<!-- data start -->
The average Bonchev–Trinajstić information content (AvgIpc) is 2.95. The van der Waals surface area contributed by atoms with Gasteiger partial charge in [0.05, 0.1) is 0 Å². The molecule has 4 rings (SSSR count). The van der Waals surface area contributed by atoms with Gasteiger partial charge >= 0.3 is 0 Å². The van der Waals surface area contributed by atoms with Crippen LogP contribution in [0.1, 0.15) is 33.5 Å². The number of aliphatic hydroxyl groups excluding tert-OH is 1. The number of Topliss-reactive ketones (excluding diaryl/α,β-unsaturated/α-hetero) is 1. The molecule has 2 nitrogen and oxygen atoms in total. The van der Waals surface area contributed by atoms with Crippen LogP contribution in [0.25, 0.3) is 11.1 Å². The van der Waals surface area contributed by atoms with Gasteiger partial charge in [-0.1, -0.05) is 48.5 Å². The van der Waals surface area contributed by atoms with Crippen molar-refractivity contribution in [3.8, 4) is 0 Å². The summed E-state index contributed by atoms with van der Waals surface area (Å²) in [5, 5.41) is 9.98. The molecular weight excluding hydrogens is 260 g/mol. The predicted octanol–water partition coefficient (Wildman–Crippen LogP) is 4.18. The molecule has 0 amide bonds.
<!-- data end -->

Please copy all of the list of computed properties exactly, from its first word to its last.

The average Bonchev–Trinajstić information content (AvgIpc) is 2.95. The van der Waals surface area contributed by atoms with Gasteiger partial charge in [0.05, 0.1) is 0 Å². The molecule has 4 rings (SSSR count). The van der Waals surface area contributed by atoms with Gasteiger partial charge >= 0.3 is 0 Å². The van der Waals surface area contributed by atoms with Crippen LogP contribution in [0.1, 0.15) is 33.5 Å². The number of aliphatic hydroxyl groups excluding tert-OH is 1. The number of Topliss-reactive ketones (excluding diaryl/α,β-unsaturated/α-hetero) is 1. The molecule has 2 nitrogen and oxygen atoms in total. The van der Waals surface area contributed by atoms with Crippen LogP contribution in [0.25, 0.3) is 11.1 Å². The van der Waals surface area contributed by atoms with Gasteiger partial charge in [-0.1, -0.05) is 48.5 Å². The van der Waals surface area contributed by atoms with Crippen molar-refractivity contribution in [3.8, 4) is 0 Å². The summed E-state index contributed by atoms with van der Waals surface area (Å²) in [5, 5.41) is 9.98. The molecular weight excluding hydrogens is 260 g/mol. The predicted octanol–water partition coefficient (Wildman–Crippen LogP) is 4.18. The molecule has 0 amide bonds.